I remembered thinking to myself, ‘Why don’t I have their courage?’ So, although it has to be centered on a person, I didn’t just want it about Simon’s gay experience. I also wanted to make sure that the additional gay characters we had weren’t just there for laughs. It was really important to me that (Ethan) have a poignancy and a point of view and a strength that Simon maybe wasn’t ready to exhibit.
Based on your other work over the years, how have you seen the tide change for queer representation in media? What can you do with gay characters now that you couldn’t do in the late ’90s?
GB: I mean, everything. It’s so different. There’s so much openness, and part of that comes with all the young people who are coming up now and what great storytellers they are and how they grew up in a different world. They’re even more open and more brave and more honest, and they want to take all of these stories to the next level.
I’m excited for the world to see Love, Simon, but I’m really excited to see what happens next. I really believe it’s just the beginning, and I didn’t feel that way when I was bringing The Broken Hearts Club around 20 years ago. I remember feeling like, ‘OK, the world, it might be awhile.’ But I don’t feel that way anymore. I feel like the studio system knows it has work to do to catch up.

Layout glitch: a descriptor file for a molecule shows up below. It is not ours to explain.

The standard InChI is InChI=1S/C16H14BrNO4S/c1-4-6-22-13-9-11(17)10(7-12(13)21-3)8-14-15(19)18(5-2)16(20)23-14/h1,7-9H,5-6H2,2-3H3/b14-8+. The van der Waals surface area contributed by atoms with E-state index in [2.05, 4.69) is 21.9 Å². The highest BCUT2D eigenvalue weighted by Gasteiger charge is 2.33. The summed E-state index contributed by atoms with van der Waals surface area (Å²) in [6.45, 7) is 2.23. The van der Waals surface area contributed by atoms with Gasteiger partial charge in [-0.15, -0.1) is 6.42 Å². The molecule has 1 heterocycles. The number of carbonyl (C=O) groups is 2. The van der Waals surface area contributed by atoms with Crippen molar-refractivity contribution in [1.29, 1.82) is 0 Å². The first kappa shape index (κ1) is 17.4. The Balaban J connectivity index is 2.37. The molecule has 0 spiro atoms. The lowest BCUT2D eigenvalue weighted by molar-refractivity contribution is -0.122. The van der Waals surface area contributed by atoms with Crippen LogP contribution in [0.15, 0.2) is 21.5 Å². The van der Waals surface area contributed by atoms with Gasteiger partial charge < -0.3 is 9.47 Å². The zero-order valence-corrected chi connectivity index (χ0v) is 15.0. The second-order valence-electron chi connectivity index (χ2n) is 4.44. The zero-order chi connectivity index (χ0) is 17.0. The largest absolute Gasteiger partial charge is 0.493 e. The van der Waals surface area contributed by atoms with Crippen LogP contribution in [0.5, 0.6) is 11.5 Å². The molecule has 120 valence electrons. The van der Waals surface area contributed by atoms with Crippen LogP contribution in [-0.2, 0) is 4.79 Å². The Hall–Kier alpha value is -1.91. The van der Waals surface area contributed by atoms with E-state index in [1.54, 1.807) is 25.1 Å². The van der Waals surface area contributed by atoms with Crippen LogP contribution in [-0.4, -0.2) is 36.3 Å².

How was the reaction to The Broken Hearts Club different than what you’re seeing and hearing regarding Love, Simon?
GB: We had to work twice as hard to get to 300 theaters. And when I talked to Nick about this role, it never came up once about playing gay. When I talked to any actor’s back then (the film starred Zach Braff, Dean Cain, Andrew Keegan, Timothy Olyphant, Billy Porter, Justin Theroux and Ben Weber) about playing a character who happened to be gay, they were all cognizant of it. It was always going to be a conversation — if not with them, then with their agents. Now, people were just supportive from the beginning. They understood the value of making a film like this.
You know, every Sunday I’d go to dinner with the young cast, sort of like dad taking them out to dinner. They started a text chain, or whatever you call it —what do you call it? (Long pause)
A group chat!
GB: They started a group chat. And I titled it “the kids” — and I didn’t realize that when you title something on a group chat that everybody can see it, (laughs). So, it’s a good thing I didn’t call it something else. So, the kids and I would go to dinner on Sundays and it was just amazing to me to sit and listen to them talk about the way they perceive the world, and so much is different. But the thing that is still the same: the human heart.
As editor of Q Syndicate, the international LGBTQ wire service, Chris Azzopardi has interviewed a multitude of superstars.